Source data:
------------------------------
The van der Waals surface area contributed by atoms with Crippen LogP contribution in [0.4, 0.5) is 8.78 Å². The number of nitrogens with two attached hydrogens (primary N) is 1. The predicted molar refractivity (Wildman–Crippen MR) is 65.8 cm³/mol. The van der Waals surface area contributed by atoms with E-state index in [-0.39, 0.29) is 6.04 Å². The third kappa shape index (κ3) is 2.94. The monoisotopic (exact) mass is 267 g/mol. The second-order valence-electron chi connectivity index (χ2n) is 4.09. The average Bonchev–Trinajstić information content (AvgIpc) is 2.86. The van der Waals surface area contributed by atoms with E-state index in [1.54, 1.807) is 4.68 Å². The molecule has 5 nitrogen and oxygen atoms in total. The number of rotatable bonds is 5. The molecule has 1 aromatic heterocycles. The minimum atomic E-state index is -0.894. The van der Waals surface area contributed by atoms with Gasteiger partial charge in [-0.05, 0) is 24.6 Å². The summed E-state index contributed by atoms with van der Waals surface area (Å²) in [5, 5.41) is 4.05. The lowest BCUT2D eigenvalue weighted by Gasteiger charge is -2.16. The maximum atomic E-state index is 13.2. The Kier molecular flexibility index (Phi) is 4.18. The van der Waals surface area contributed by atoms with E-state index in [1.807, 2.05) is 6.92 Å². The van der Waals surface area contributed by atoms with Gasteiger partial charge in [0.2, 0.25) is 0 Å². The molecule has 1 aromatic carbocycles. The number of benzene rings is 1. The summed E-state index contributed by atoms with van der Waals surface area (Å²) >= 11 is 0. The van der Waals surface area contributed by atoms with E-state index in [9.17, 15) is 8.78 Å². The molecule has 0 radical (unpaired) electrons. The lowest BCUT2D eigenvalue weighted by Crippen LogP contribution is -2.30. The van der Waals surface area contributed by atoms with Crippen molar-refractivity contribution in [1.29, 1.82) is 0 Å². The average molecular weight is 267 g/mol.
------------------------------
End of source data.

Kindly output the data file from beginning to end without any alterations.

The van der Waals surface area contributed by atoms with Crippen LogP contribution in [0.4, 0.5) is 8.78 Å². The number of nitrogens with two attached hydrogens (primary N) is 1. The predicted molar refractivity (Wildman–Crippen MR) is 65.8 cm³/mol. The van der Waals surface area contributed by atoms with E-state index in [-0.39, 0.29) is 6.04 Å². The third kappa shape index (κ3) is 2.94. The monoisotopic (exact) mass is 267 g/mol. The second-order valence-electron chi connectivity index (χ2n) is 4.09. The average Bonchev–Trinajstić information content (AvgIpc) is 2.86. The van der Waals surface area contributed by atoms with E-state index in [1.54, 1.807) is 4.68 Å². The molecule has 5 nitrogen and oxygen atoms in total. The number of rotatable bonds is 5. The molecule has 1 aromatic heterocycles. The minimum atomic E-state index is -0.894. The van der Waals surface area contributed by atoms with Gasteiger partial charge in [-0.05, 0) is 24.6 Å². The summed E-state index contributed by atoms with van der Waals surface area (Å²) in [5, 5.41) is 4.05. The lowest BCUT2D eigenvalue weighted by Gasteiger charge is -2.16. The maximum atomic E-state index is 13.2. The Kier molecular flexibility index (Phi) is 4.18. The van der Waals surface area contributed by atoms with E-state index in [1.807, 2.05) is 6.92 Å². The van der Waals surface area contributed by atoms with Gasteiger partial charge in [0.2, 0.25) is 0 Å². The molecule has 1 aromatic carbocycles. The number of benzene rings is 1. The summed E-state index contributed by atoms with van der Waals surface area (Å²) >= 11 is 0. The van der Waals surface area contributed by atoms with E-state index in [9.17, 15) is 8.78 Å². The molecule has 0 radical (unpaired) electrons. The lowest BCUT2D eigenvalue weighted by Crippen LogP contribution is -2.30. The van der Waals surface area contributed by atoms with Crippen molar-refractivity contribution in [1.29, 1.82) is 0 Å². The average molecular weight is 267 g/mol.